CORRECTION: An earlier version of this report incorrectly reported the cost of a monthly membership for town employees at the Iredell County Recreation Center. The cost is $25.


During its agenda briefing on Monday, the Troutman Town Council discussed COVID-19 related policy for employees and visitors and voted unanimously to offer an employee wellness program and to contract with Payroll Pro Solutions to handle payroll and human resources services.

Council members also discussed revision of the town’s Public Records Request Policy, approved the purchase of three styles of banners for the town greenway, and heard a positive revenue report from Finance Director Steve Shealy.


Noting the resurgence of COVID-19, Town Manager Ron Wyatt asked council members for direction on the town’s policies regarding mask wearing and vaccine requirements for employees. A sign on the door currently strongly encourages those entering Town Hall to wear a mask.

Noting a diversity of opinions among staff members on both vaccine and mask issues, Wyatt said that he wanted the policy to be respectful and thoughtful of others. The choice to get a vaccine is personal, in Wyatt’s view, and staff members, including some who lost close family members to the virus, have exposure to the virus in their daily work.

“This is not something we take lightly. I strive to protect every employee here,” said Wyatt, who respects each individual’s decision on vaccination.

Wyatt cautioned against requiring employees to divulge personal health information, such as vaccine status. “That gets into a fine line,” he said.

Quarantining employees without pay after personal travel also penalizes those who did not get the shot. “I’m concerned about the liability of that policy,” Wyatt added.

Noting Town Attorney Gary Thomas did send out a finding that the council can mandate that employees get the COVID-19 vaccination, Wyatt believes mandating quarantine after personal travel without such a vaccine requirement in place would open the town to legal liability.

Wyatt recommended that the council’s policy strongly recommend masking and vaccination but avoid mandating these measures.

Mayor Teross Young wants the staff to be “protected and safe. I personally fully understand the nuances around making that choice.”

Young hoped the policy would be flexible but still clearly communicate expectations in writing.

The mayor noted that the virus situation is fluid, with a local school system at first making masks optional and then quickly returning to a requirement after quarantine numbers quickly rose within a few days of school starting.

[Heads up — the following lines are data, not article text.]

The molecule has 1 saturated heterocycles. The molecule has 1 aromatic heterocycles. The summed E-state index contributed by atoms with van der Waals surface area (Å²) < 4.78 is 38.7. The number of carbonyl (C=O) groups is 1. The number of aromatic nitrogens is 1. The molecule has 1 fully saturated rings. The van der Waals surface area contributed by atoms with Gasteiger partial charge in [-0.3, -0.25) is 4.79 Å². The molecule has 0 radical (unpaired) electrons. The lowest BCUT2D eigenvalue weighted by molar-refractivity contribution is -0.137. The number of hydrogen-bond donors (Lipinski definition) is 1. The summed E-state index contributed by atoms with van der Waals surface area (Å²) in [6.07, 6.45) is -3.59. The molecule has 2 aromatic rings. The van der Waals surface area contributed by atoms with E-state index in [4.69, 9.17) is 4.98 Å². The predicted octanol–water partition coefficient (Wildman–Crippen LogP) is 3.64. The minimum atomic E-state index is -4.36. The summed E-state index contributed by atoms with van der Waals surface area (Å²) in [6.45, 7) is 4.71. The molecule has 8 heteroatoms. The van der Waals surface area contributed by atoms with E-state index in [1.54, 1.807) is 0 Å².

“Our town manager brought up — be respectful of other people that are either vaccinated or not vaccinate,” commented council member Eddie Nau. “But my comment would be are the people that aren’t vaccinated being respectful to the people that have been? Like the mayor just said — my own personal opinion is no.”

“Non-vaccinated not being respectful or want to work with the people that have been because the people that have went and got vaccinated were told that they were gonna go back to a normal type life by getting vaccinated, not wearing masks, being able to go to restaurants, being able to not social distance.”

“So this is the reward for people that did what they were told to do? I don’t get where that’s the reward.”

 Noting more than half of adults in North Carolina have gotten the shot and the military is being required to get the vaccine, Nau said: “That’s a strong statement.”

Council member Paul Henkel wondered if not requiring the vaccine would open the town to accusations of an unsafe workplace. Thomas noted that Worker’s Compensation and the Employment Security Commission are denying COVID-19-related worker claims.

Young suggested that the town continue to follow Centers for Disease Control (CDC) guidance that strongly recommends wearing a mask and getting the vaccine. He asked Wyatt to display signage to that effect.


In his final revenue update to council before his retirement, Finance Director Steve Shealy reported “robust” July sales tax numbers of $87,802, up from $61,037 last year. Water and sewer billing was also a “strong” $240,481, up over $70,000 from last July.

Data from July property tax collections was not available at the time of this report, but Shealy said the amount is most likely low and will likely substantially increase in September once property tax bills go out.